Spread Your Wings And Fly

Spread Your Wings And Fly
Spread your wings and fly

Wednesday, June 6, 2012

V - Vignette lives

I have had the incredible opportunity to participate in Patty Wysong's A2Z Take 2 writing challenge these past months. I hope you will check out the other writers as well, simply click on the icon on my sidebar.

I am a self taught, fair to middling artist. I dreamed of, and finally succeeded in learning how to paint sceneries the way the late, Bob Ross, did. I can’t tell you how many hours I spent glued to the television watching this kind, gentle man create mountains, trees, waterfalls, incredible sunsets, shimmering lakes and billowing clouds, all with tools  which looked like something you would paint and spackle a house with . I however cannot complete a painting in an hour like this sweet man, mine take three to four days – depending on how many mistakes I make.

One of my favorite paintings was a winter vignette scene. The entire painting was done in varying shades of blues and soft whites, creating a winter wonderland, complete with a rustic shed, partially frozen pond, and lacy ice tipped trees. What I loved most about this painting was how the scene flowed from center into soft, diffused edges, creating a lovely oval. The diffused edges drew the attention into the center of the painting. The snow, water, rocks and trees came into focus and jumped off the canvas, while the edges of the painting faded, causing an ethereal effect.
Bob Ross' vignette, I gave mine away

 As I began thinking about this form of painting, it brought to mind our lives. We often want people to see clearly the positive aspects of our life. Our accomplishments, our “perfect” families, our lofty goals, our faith. But the less than perfect parts of our lives, those things that do not bring us pride, our mistakes, our “imperfect” families, our secrets, our imperfections, we want to fade into the background. We want them shrouded behind a lovely gauzy veil casting them into an ethereal haze while drawing the positive to the foreground. Our life becomes a vignette.

In some sad cases, with a person with low self-esteem, or a person quick to point fingers, the vignette becomes reversed. All the negatives, all the mistakes, all the imperfections and secrets become central. All attention is on them. While the positives are pushed into the diffused back ground, barely visible even to the person who accomplished them.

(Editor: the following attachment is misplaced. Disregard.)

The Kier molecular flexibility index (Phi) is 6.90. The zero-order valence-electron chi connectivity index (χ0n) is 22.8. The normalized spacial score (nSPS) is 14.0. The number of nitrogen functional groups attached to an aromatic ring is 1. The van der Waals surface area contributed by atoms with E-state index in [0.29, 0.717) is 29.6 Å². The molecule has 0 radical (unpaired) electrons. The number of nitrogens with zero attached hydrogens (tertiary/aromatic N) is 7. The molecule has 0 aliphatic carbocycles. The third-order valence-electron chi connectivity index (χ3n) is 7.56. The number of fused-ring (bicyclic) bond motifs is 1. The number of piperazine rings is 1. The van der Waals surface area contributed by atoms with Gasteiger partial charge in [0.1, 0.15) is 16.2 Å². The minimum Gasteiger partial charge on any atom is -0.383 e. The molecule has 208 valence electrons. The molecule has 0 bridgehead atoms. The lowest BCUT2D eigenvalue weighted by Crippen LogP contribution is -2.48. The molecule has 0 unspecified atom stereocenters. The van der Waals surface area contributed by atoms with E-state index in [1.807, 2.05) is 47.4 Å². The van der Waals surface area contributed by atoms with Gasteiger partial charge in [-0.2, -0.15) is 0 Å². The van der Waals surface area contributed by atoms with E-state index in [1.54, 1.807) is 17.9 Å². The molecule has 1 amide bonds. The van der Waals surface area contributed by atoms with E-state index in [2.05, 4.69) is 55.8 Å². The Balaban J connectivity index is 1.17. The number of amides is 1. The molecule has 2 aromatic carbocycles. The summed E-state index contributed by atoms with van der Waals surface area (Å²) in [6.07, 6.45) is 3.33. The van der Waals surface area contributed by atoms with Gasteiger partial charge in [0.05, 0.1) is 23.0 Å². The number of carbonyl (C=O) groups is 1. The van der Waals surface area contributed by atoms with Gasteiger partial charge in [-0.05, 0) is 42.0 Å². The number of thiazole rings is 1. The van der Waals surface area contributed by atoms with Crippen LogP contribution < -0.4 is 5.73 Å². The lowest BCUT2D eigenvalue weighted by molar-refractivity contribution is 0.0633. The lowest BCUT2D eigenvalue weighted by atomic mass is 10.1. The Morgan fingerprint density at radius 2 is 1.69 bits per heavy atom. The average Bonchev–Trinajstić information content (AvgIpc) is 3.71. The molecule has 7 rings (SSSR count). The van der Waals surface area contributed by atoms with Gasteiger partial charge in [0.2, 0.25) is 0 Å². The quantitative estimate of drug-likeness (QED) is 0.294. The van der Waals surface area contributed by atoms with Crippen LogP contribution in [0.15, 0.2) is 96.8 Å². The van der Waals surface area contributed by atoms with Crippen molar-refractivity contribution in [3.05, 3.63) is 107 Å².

Our life is not a vignette. Either all good or all negative with the rest hidden behind a delicate haze. Oh, we would love to have a life filled with good times and all positive, no negatives allowed. But just as in nature, one lends life to the other. A majestic mountain cannot achieve such beauty and grandeur without sharp cliffs, craggy rocks, and harsh conditions.
A shimmering lake also has a shoreline of mud and unruly vegetation. The most glorious sunset often lives after the worst storms. The bare branches of a dying tree add a dignified sense of age past to the vibrant green of trees full of youth.

 God’s creation, whether in nature or human lives, is a magnificent masterpiece. We need not shamefully force our negatives behind a shrouded veil, hiding them from sight. We are the person that we are, because of  the less than perfect aspects of our lives. Strength comes through adversity, compassion through pain, faith through times of questioning, and wisdom through mistakes.
In the form of painting, which I have done, the beauty is appreciated only by standing back and seeing the entire scene from a distance. When you stand nose to canvas, inspecting each and every brushstroke or highlight, the eyes see what appear to be flaws.The temptation arises to scrape hours of work from the canvas and start again. It’s usually after working on a particularly difficult painting, that I am able to step back, take my nose away from the canvas, sit peacefully with God, and appreciate the beauty. Flaws and all.
My full canvas painting - flaws and all

 God’s masterpieces are full canvas creations. 
Let’s live full canvas lives.


  1. Oh Sandy. This really, really spoke to me. Thank you!! We have a stack of Bob Ross painting books and my husband did a few paintings in a class using that method--love it!!

    Your application is so very appropriate. It's the big picture, flaws and all that create the beauty and the masterpieces.


  2. thank you Patti, I would love to see your husband's paintings. Bob Ross was such a gentle talented man and I love his painting style. I've been reminded lately that we are all God's masterpieces, flaws and all. "He don't make Junk" and we need to not focus on our flaws, but on the whole creation.